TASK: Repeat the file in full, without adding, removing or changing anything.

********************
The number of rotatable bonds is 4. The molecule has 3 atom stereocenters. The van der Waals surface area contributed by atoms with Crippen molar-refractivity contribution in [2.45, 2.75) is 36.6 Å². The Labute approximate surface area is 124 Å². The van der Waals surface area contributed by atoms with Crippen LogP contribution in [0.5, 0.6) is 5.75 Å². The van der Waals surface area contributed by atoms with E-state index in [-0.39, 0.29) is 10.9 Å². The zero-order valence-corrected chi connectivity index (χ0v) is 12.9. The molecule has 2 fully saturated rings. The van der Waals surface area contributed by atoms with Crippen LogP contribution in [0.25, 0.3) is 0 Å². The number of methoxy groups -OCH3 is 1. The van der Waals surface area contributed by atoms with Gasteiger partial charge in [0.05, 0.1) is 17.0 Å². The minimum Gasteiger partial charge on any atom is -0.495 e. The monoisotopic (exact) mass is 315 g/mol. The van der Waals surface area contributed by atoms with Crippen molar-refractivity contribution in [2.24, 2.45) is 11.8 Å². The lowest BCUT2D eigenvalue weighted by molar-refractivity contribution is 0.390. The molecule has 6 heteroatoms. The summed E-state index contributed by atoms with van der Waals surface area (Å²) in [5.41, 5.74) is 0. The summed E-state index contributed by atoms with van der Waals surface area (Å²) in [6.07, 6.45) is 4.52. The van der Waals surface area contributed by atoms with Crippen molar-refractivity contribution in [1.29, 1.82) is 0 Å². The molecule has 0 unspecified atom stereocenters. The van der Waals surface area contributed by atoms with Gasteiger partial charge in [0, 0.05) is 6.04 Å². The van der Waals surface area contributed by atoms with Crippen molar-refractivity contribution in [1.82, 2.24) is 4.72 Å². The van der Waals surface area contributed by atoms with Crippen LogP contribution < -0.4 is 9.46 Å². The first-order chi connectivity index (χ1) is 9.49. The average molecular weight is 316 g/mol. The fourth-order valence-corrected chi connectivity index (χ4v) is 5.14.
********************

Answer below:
The number of rotatable bonds is 4. The molecule has 3 atom stereocenters. The van der Waals surface area contributed by atoms with Crippen molar-refractivity contribution in [2.45, 2.75) is 36.6 Å². The Labute approximate surface area is 124 Å². The van der Waals surface area contributed by atoms with Crippen LogP contribution in [0.5, 0.6) is 5.75 Å². The van der Waals surface area contributed by atoms with E-state index in [-0.39, 0.29) is 10.9 Å². The zero-order valence-corrected chi connectivity index (χ0v) is 12.9. The molecule has 2 fully saturated rings. The van der Waals surface area contributed by atoms with Crippen LogP contribution in [0.25, 0.3) is 0 Å². The number of methoxy groups -OCH3 is 1. The van der Waals surface area contributed by atoms with Gasteiger partial charge in [0.05, 0.1) is 17.0 Å². The minimum Gasteiger partial charge on any atom is -0.495 e. The monoisotopic (exact) mass is 315 g/mol. The van der Waals surface area contributed by atoms with Crippen molar-refractivity contribution in [2.24, 2.45) is 11.8 Å². The lowest BCUT2D eigenvalue weighted by molar-refractivity contribution is 0.390. The molecule has 6 heteroatoms. The summed E-state index contributed by atoms with van der Waals surface area (Å²) in [5.41, 5.74) is 0. The summed E-state index contributed by atoms with van der Waals surface area (Å²) in [6.07, 6.45) is 4.52. The van der Waals surface area contributed by atoms with Crippen molar-refractivity contribution in [1.29, 1.82) is 0 Å². The molecule has 0 unspecified atom stereocenters. The van der Waals surface area contributed by atoms with Gasteiger partial charge in [0, 0.05) is 6.04 Å². The van der Waals surface area contributed by atoms with Crippen molar-refractivity contribution in [1.82, 2.24) is 4.72 Å². The van der Waals surface area contributed by atoms with Crippen LogP contribution < -0.4 is 9.46 Å². The first-order chi connectivity index (χ1) is 9.49. The average molecular weight is 316 g/mol. The fourth-order valence-corrected chi connectivity index (χ4v) is 5.14.